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More states deciding fate of pets in divorce


While not on the same par as a child custody battle, for many couples, deciding who gets the pet may be nearly as upsetting. Pets are frequently the source of emotional support and an intangible security that may be a devastating loss following a divorce. Although Texas has not yet passed laws regarding the assignment of pets at the end of a marriage, other states are finding it necessary to address the issue head-on.

In most states, pets are considered property. This means that they are counted among the items to be divided in a divorce settlement based on their monetary value, not the level of affection with which they are held. This can be a difficult and frustrating concept for someone who loves a pet, and it is common for vindictive spouses to inflict pain by demanding the pet in a divorce settlement.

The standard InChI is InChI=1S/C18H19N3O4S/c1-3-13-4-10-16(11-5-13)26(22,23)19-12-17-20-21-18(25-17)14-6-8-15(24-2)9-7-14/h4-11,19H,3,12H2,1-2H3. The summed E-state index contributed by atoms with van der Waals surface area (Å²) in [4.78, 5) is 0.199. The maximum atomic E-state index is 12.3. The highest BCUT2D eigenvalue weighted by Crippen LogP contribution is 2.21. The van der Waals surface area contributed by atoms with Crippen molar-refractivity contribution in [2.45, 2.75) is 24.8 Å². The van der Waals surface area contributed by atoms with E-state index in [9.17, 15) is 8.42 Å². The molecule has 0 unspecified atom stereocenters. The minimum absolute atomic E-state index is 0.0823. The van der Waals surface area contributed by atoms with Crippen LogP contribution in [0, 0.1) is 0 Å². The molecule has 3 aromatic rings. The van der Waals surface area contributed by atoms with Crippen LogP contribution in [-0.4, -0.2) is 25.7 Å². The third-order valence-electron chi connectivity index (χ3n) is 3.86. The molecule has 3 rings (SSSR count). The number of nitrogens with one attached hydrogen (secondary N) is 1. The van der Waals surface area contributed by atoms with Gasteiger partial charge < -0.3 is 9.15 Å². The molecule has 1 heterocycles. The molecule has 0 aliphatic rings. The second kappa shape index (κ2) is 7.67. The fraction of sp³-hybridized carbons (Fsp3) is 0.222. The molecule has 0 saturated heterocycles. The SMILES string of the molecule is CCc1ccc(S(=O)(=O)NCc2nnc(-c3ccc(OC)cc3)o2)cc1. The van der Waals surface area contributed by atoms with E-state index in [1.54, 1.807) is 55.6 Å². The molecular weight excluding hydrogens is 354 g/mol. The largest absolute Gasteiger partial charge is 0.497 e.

States that give special consideration to pets in divorce proceedings do not call them custody hearings. Possession of the pet is typically based on which spouse is financially better able to support the animal, as well as which spouse provides the most care and attention. Courts prefer couples to come to an arrangement for sharing the pet so the court does not have to, and even in states where no laws exist on the matter, individual judges may give special consideration to pets in dispute.

Losing a pet, even through divorce, is not a frivolous matter for many people. It can be a painful experience that is not easily resolved. As long as Texas courts do not give specific attention to pets when settling property division between couples, it will be up to those wishing to retain the rights to pet ownership to seek legal guidance to help them in their fight for their beloved pets.

Source:, “Divorce and the family pet“, Lacey Clifton, Jan. 17, 2018

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